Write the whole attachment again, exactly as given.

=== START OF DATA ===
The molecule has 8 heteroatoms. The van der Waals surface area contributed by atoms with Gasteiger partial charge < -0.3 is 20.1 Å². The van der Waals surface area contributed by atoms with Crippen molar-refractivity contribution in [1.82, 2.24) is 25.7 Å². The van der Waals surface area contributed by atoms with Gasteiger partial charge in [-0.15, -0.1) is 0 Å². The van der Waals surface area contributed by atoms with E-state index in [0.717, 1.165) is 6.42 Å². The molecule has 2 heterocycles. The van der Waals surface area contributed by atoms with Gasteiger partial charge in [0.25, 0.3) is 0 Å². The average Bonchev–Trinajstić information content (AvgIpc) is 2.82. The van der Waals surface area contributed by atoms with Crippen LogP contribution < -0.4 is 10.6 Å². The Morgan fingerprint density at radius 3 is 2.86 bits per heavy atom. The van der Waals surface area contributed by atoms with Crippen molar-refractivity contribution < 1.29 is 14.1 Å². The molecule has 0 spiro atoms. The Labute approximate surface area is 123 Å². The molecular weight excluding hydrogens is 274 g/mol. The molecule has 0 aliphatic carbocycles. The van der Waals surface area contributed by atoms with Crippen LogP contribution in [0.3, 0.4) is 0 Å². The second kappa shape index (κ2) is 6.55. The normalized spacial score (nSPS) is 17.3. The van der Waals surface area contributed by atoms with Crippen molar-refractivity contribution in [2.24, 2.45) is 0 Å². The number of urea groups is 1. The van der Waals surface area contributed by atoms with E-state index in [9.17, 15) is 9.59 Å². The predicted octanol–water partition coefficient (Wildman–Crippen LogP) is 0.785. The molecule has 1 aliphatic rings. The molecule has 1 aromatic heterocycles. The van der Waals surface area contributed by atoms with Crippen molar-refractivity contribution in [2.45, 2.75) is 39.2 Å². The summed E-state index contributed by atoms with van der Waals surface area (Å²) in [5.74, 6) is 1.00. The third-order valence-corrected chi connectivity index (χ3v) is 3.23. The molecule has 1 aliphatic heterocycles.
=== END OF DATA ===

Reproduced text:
The molecule has 8 heteroatoms. The van der Waals surface area contributed by atoms with Gasteiger partial charge < -0.3 is 20.1 Å². The van der Waals surface area contributed by atoms with Crippen molar-refractivity contribution in [1.82, 2.24) is 25.7 Å². The van der Waals surface area contributed by atoms with Gasteiger partial charge in [-0.15, -0.1) is 0 Å². The van der Waals surface area contributed by atoms with E-state index in [0.717, 1.165) is 6.42 Å². The molecule has 2 heterocycles. The van der Waals surface area contributed by atoms with Gasteiger partial charge in [0.25, 0.3) is 0 Å². The average Bonchev–Trinajstić information content (AvgIpc) is 2.82. The van der Waals surface area contributed by atoms with Crippen LogP contribution < -0.4 is 10.6 Å². The Morgan fingerprint density at radius 3 is 2.86 bits per heavy atom. The van der Waals surface area contributed by atoms with Crippen molar-refractivity contribution < 1.29 is 14.1 Å². The molecule has 0 spiro atoms. The Labute approximate surface area is 123 Å². The molecular weight excluding hydrogens is 274 g/mol. The molecule has 0 aliphatic carbocycles. The van der Waals surface area contributed by atoms with Crippen LogP contribution in [0.3, 0.4) is 0 Å². The second kappa shape index (κ2) is 6.55. The normalized spacial score (nSPS) is 17.3. The van der Waals surface area contributed by atoms with Crippen molar-refractivity contribution in [2.24, 2.45) is 0 Å². The number of urea groups is 1. The van der Waals surface area contributed by atoms with E-state index in [9.17, 15) is 9.59 Å². The predicted octanol–water partition coefficient (Wildman–Crippen LogP) is 0.785. The molecule has 1 aliphatic rings. The molecule has 1 aromatic heterocycles. The van der Waals surface area contributed by atoms with Crippen molar-refractivity contribution in [2.45, 2.75) is 39.2 Å². The summed E-state index contributed by atoms with van der Waals surface area (Å²) in [5.74, 6) is 1.00. The third-order valence-corrected chi connectivity index (χ3v) is 3.23. The molecule has 1 aliphatic heterocycles.